Various lines of evidence indicate the intraclast-rich subunit experienced less compaction than the spherule-rich subunit, e.g., its higher content of interstitial carbonate spar is interpreted as cement or a replacement of cement. This lower degree of compaction within the intraclast-rich subunit leads us to believe it is the least altered and most closely representative of the original population of former melt particles. However, the fact that the number of rim fractures shows no increase as the degree of compaction increases between the two subunits suggests that the particle rims experienced structural weakening in equal measure throughout the study area prior to deposition. The formation of cracks via thermal shrinkage in glass cores and differential shrinkage between radial fibrous rims and glass cores could provide the mechanism for this structural weakening and resulting fracturing early in diagenesis. The microcracks in some spherules then served as conduits for fluid entry and localized replacement by parallel fibrous sheet silicates to form mica ribbons. In other spherules, the microcracks were apparently conduits for dissolution instead, helping to create voids that enabled “eggshell”-type compaction. In still other spherules, diffusional mass transfer (DMT) and/or crystal reorientation enabled grains to shorten via microfaulting without obvious fragmentation of the rim. Fracturing of rims and reorientation or DMT of centrally located sheet silicate minerals indicates some compaction either postdates or was contemporaneous with the later stages of replacement. Despite all these modifications, the former melt particle populations within both the intraclast-rich and the spherule-rich subunits show only slight disparities over distances on the order of 100 km, both within and between subunits.
Implications for Intercontinental Correlation
Simonson et al. (1999) discussed the possible correlation of the Monteville layer with spherule layers in the Jeerinah, Wittenoom, and/or Carawine formations in the Hamersley Basin based on age constraints available at the time, as well as sedimentologic and gross petrographic similarities. Since this paper was published, another outcrop of the Jeerinah layer was found at the Hesta locality in the Hamersley Basin (Simonson et al., 2001; Hassler et al., 2005). Additional occurrences in drill cores are described by Rasmussen and Koeberl (2004). This layer shows some striking similarities to the Carawine layer, particularly an abundance of irregular melt particles. To further test the proposed correlations, a sample from the Hesta occurrence was point counted using the methods described above, and it shows striking similarities to the Monteville spherule layer (Table 2). Not only are the relict textures that the spherules inherited from their molten state very similar, they seem to have experienced similar diagenetic histories as well, most notably the formation of isopachous mica ribbons in spherules. Our studies of the Monteville layer suggest that the melt particles in spherule layers can be relatively homogeneous on a scale of a few hundred kilometers and retain a significant amount of textural information despite widespread diagenetic alteration. The similarities with the Jeerinah layer in Australia indicate this may also be true over much larger distances and include similarities in diagenetic as well as primary features. It may provide additional evidence that the Pilbara and Kaapvaal cratons were both part of a single depositional basin at the time the Monteville layer formed, as some workers have suggested (e.g., Cheney, 1996).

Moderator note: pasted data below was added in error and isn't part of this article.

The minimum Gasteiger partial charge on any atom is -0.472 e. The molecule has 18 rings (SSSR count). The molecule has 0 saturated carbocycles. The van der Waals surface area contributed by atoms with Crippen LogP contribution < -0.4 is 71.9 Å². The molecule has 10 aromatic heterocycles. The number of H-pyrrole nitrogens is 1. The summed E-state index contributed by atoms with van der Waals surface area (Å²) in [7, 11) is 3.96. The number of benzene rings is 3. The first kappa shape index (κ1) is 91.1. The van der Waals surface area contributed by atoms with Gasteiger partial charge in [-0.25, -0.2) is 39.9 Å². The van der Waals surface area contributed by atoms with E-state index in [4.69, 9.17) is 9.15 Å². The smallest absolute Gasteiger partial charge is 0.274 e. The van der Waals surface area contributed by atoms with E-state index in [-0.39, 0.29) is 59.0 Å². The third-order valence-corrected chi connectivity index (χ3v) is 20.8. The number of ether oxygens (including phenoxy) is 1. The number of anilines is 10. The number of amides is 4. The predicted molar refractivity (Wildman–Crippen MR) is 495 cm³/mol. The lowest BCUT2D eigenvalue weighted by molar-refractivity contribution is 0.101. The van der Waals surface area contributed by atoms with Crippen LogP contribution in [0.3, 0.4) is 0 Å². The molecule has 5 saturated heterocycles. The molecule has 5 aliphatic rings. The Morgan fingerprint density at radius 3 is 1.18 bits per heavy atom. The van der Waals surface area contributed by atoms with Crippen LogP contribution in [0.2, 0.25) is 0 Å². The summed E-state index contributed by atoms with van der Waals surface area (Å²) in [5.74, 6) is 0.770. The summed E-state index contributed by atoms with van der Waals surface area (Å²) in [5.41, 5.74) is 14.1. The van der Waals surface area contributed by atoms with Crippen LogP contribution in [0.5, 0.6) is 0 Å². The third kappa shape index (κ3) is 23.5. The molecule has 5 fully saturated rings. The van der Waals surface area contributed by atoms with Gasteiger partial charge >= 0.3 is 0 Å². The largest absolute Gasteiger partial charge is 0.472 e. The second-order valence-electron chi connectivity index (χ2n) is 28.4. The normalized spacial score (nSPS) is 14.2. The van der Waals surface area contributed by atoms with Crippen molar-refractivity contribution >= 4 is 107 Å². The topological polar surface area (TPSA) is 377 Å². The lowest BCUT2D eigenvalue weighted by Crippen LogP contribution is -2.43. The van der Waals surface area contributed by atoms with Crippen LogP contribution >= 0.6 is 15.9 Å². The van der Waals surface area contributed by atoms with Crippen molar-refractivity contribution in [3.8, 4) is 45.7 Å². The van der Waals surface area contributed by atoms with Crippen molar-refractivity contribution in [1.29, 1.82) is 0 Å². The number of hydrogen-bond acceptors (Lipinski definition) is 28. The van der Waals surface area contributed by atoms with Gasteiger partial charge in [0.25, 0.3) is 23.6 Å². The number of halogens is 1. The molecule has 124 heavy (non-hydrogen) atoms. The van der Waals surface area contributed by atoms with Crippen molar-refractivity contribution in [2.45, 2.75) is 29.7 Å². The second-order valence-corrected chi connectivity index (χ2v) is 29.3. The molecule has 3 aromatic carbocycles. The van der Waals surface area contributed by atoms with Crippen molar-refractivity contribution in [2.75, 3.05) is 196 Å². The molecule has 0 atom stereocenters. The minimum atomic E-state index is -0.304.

Field work was supported by grants from the National Geographic Society and Oberlin College, Oberlin, Ohio, United States. We thank Pering Mine (Pty) Ltd. and Gold Fields of South Africa Ltd. for permission to examine cores through the Monteville Formation. Former Oberlin students Paul Jambor and Brooke Wilkerson provided field assistance, and Michael Cardiff and Trista Thornberry helped in the laboratory. We also thank Jan Smit and the Smithsonian Institution for the loan of samples from the K/T boundary layer. We are especially indebted to Dr. Nic Beukes of Rand Afrikaans University for introducing us to the field area and making the arrangements that made this study possible. Dr. Jens Gutzmer of the University of Johannesburg performed the electron microprobe analyses given in Table 4. The manuscript benefited greatly from careful reviews by Drs. Burkhard Dressler and Christian Koeberl.
Figures & Tables
Processes on the Early Earth
- electron probe data
- Hamersley Basin
- K-T boundary
- lower Paleocene
- mass transfer
- mineral composition
- point counts
- South Africa
- Southern Africa
- stratigraphic boundary
- Upper Cretaceous
- Western Australia
- Griqualand West Basin
- Pering Mine
- Monteville Formation
- Monteville Farm